I was surprised and disappointed to see that your edition on Modern architecture (NI 202) had almost no mention of disability. The inaccessibility of buildings and transport systems massively discriminates against the disabled and is one of the main causes of their second-class status. Access - in the broadest sense, not just for wheelchairs - is one of the major campaigning points of disability-rights organizations.
Your issue on Homosexuality (NI 201) will make history for sure. But I would have liked to see more that was purely about sex. It is a shame that there could not be a little more explicit material dealing with sex among gays and lesbians in poor countries. The subjugation that gays and lesbians have to confront in the under-developed world is one of the most miserable attitudes of the modern world.
Your issue on the Palestine/Israel conflict (NI 199) omitted a few key facts. First, all Arab States except Egypt are in a state of war against Israel and have been since they declared war in 1948. Second, without the West Bank, Israel is extremely vulnerable being only nine miles wide at its narrowest point. Third, Sarah Faith's article claims that Arabs have no connections with the Nazis except in the Israeli imagination. She conveniently ignores the employment of former Nazis by Arab governments, the use of Nazi propaganda print materials by Arab governments and the Nazi content of propaganda broadcasts from Arab radio stations. Fourth, compare Israel's response to the Intifada with that of Saudi Arabia to demonstrations by Iranians - 390 deaths in one day.
The views expressed in these letters are not necessarily those of the New Internationalist
Calling the spirit
Balancing body and soul is a juggling act involving cow-dung, a
slaughter house and occasionally a hat. Susanna Rance explains.
MY ten-month-old daughter lay soundly sleeping, tightly swaddIed on the bed. An orange and an apple were bound against her, inside the striped woven blanket. On her head, still damp from fever, was the woollen bonnet which minutes before had been used to summon back her spirit. Come Nina, come,' Mami had called, waving the baby's knitted hat from the back door until the child's ajavu or spirit had returned, restoring wholeness and health to her body.
Although I was relieved to see Nina so tranquil after days of fretful illness, the hairs on my arms stood on end as I listened to her grandparents whispering and moving downstairs. A pungent smell of burning herbs and incense wafted up from the yard. No-one was allowed outside now, until the offering to the Pachamama - the Andean Earth Mother - had been consumed.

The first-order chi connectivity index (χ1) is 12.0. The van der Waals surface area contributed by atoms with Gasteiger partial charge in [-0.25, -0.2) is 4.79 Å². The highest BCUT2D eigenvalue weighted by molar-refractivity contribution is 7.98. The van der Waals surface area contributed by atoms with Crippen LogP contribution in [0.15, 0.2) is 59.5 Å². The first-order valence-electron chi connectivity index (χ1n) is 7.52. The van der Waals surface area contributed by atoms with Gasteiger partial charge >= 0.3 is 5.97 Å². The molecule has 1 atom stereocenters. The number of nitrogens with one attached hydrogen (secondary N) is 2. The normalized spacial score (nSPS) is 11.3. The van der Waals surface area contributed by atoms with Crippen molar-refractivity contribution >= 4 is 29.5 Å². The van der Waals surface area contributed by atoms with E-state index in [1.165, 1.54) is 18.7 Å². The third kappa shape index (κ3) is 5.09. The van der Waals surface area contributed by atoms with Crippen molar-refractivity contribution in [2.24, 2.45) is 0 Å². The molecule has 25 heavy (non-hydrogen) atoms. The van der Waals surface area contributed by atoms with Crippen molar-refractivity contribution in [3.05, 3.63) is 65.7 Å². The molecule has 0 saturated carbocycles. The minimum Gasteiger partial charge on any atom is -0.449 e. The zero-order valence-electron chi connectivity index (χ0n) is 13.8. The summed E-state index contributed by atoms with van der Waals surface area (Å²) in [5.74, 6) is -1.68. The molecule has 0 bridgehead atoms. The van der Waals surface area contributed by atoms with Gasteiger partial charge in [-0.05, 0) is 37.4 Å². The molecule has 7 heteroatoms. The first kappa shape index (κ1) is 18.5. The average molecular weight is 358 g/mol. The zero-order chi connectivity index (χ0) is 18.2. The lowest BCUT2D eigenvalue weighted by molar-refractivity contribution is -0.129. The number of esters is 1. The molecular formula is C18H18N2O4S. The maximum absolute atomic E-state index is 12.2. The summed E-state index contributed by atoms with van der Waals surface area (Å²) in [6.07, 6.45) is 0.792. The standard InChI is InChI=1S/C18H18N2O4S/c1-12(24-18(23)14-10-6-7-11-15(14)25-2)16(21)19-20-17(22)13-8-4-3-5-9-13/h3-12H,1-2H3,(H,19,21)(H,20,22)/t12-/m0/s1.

Had I been an anthropologist I might have been eager to witness the ceremony and record the muttered Aymara prayers. As it was, I felt panicked, completely foreign to this world of magic where sickness is believed to come from supernatural causes, and healing is an intimate affair, closer to religion than to medicine as I know it. I kept out of the way, partly out of fear and partly hoping that the rituals would have a better chance of taking effect without the interference of my modern-day scepticism.
Like most 'educated' city-dwellers in Bolivia I turn to herbal or ritual healing only when 'modern' tests and remedies have failed. For Aymaras of Mami's generation, traditional cures are the first resource, and doctors, laboratories and pharmacies the last. Talk of analyses, bacteria and viruses make little sense to someone who is convinced that the air, wind, fright or the evil eye are really to blame for sickness.
When my children got ill, Mami would always give me a few days to try out my version of healing, nodding silently as I showed her the latest prescription. Then she would summon relatives and scan market stalls for herbs, waiting for the night that I would seek refuge in my room and allow 'Ia familia' to take over responsibility for my children's health.
Their father was caught between two worlds and so kept a foot in each, altemately chasing laboratory results and making a fire in the yard for the Pachamama's offering. According to Mami, he was living proof that traditional remedies succeed. At three years old he had been cured of a severe wasting illness by being buried up to the neck in fresh cow dung at the slaughterhouse. 'Larpha, we call the illness,' said Mami. Modern paediatricians call it malnutrition.
On my parents-in-law's farm in the Yungas valleys I experienced natural healing for myself after a troop of red ants marched into my gumboots and started biting my legs. I screamed with shock and pain. As I ripped off my trousers, el Papa grabbed my straw hat and started calling my frightened spirit back, a much more urgent matter than dealing with a few carnivorous ants. Later I was washed in a hot bath of quinine bark and made to drink the bitter liquid.
Every year after that, Mami came to treat my winter cough which reappeared with the first gusts of dry, cold, mountain air. Putting on a large kettle of water, she put me to bed and rubbed my chest and back with a sticky ointment. Then she ironed brown paper, stuck holes in it and pressed it warm against my skin. As I itched and crinkled under the blankets, she would wrap a woollen shawl around the hot kettle and refasten it tightly around me. Finally, having watched me sip her sharp herb tea, she firmly turned off the light and ordered me not so move until morning.
More than anything, I felt soothed by her confidence, her caring, the warmth and rest. To me, Mami's remedies embodied an equal dose of herbs and Tender Loving Care. But she confided one day that she had special healing powers because as a young girl, she was almost struck by lightning. Having been brushed so closely by death, she kept in her hands the power to call back the spirit and mend she imbalance between body and soul.
Susanna Rance has lived and worked in Bolivia for several years.
Help us produce more like this
Patreon is a platform that enables us to offer more to our readership. With a new podcast, eBooks, tote bags and magazine subscriptions on offer, as well as early access to video and articles, we’re very excited about our Patreon! If you’re not on board yet then check it out here.